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June Into the Light - BTC 6 ebook

June Into the Light - BTC 6 ebook

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June Simpson has lost everything. Her family, the love of her life, and now her freedom. 

And it’s her own fault.

Drugs have taken her health and what little happiness remained in her life, and now, incarcerated after a failed attempt at armed robbery, June is forced to detox and to face the reality of the misery and abuse she has perpetrated on those closest to her, especially her children.

Getting clean is just the first of her challenges, and as difficult as it is, may be the easiest part.

The path ahead is filled with so many obstacles she can’t see her way through to the other side. Facing her children and convincing them that she has really changed and is capable of a healthy relationship with them seems like an insurmountable task.

Readers begged for another book in the Between the Cracks series from award-winning and USA Today bestselling author P.D. Workman. They especially wanted June’s story to be told.

June, Into the Light is book #6 in the Between the Cracks series but can be read as a stand-alone novel.

The Between the Cracks series has won multiple literary awards from the In the Margins Committee of Library Services for Youth in Custody.

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June focused on trying to keep her gun hand from shaking, supporting it with her other hand. She stared at the clerk of the convenience store, doing her best to exude confidence and danger, to show him that he needed to do what she said if he didn’t want to get shot. Gone were the days when she could lift cash or keys from right under the owner’s nose. The man looked frightened. He was there by himself; he was always by himself that time of day, she had been in the neighborhood long enough to know that.

“Just do what I tell you to!” June ordered. Her mouth was dry. She should have had something to drink before she started. She should have had more to drink. If she’d had more, maybe then she wouldn’t have been so wound up. “Put everything in the till into the bag.”

He was moving too slowly. She didn’t like it. He hadn’t argued with her and hadn’t tried to talk her out of the hold-up, but he was moving way too slowly. She wanted to reach across the counter and start grabbing hands full of cash herself, but she had seen enough blooper videos on TV to know how that would go. She wouldn’t be able to keep control of the gun and grab the money, her arm stretched out over the counter. The cashier would be able to catch her gun arm and maybe get her under his control.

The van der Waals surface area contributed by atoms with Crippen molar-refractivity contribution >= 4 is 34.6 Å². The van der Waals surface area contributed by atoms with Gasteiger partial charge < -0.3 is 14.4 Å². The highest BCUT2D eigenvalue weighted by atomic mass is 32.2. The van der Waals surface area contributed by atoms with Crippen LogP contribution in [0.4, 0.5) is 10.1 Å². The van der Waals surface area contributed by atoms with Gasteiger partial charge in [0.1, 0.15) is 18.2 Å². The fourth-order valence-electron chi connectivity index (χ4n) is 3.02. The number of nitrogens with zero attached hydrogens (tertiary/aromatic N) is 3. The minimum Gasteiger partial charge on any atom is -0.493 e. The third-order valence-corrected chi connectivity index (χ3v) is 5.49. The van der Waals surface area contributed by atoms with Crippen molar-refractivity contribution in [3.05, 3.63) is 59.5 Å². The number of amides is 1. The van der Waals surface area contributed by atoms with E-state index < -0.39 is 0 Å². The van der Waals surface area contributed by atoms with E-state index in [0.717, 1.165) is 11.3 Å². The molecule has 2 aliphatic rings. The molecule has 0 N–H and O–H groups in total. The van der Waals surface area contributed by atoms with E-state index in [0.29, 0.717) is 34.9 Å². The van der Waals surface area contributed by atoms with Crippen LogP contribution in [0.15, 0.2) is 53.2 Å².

“Hurry up!” she screamed, tearing her throat raw. Why wouldn’t he hurry up? Was he moving that slowly, or was it just her perception because she was so hyped up?

He didn’t say a word to her. That wasn’t right. He should have been answering her. Either arguing or trying to assure her that he was going to do everything she said to. But he wasn’t. Pale as a ghost, he just kept pinching bills between his fingers and putting them into the gym bag, his own hands shaking so that he kept fumbling with them, dropping them, not scooping the money efficiently like she would if she were in his position. How hard was it to grab the stack of cash from each slot?

It was taking too long. There had to be a few hundred in the bag, and that was all she needed. She could get some more cash from another store, maybe one farther away from her home, once she was feeling better.

She reached across the counter and grabbed the bag. The cashier held on to it for a moment, startled, but then he let go and put his hands up, letting her know he wasn’t going to fight her for it. June waved the gun at him one more time and hurried out of the store. All she had to do was get her hands on the drugs she needed, and then she’d be fine. Then she could stop and think over her next step.


June hadn’t been able to find Jason, so she had ended up having to pay top dollar to a dealer that she didn’t usually buy from. Her money had disappeared into his pockets, and the heroin he had provided had been cut. It was barely enough to calm her shakes and, within a few hours, they were back again, worse than ever.

Jason would have the good stuff. She couldn’t trust anyone else. She needed to find him and get some good product. Enough for a few days. It had been a while since she had seen Michelle. The girl was bound to come home soon, and she would have money for June to get groceries and to pay Jason what she owed. She just needed to convince him to extend her a little more credit. Only June wasn’t sure how she was going to do that.

The gun was heavy, weighing on her like a sack of rocks instead of the sleek little handgun it was. She took it out of her hoodie pocket and again checked to make sure it was fully loaded.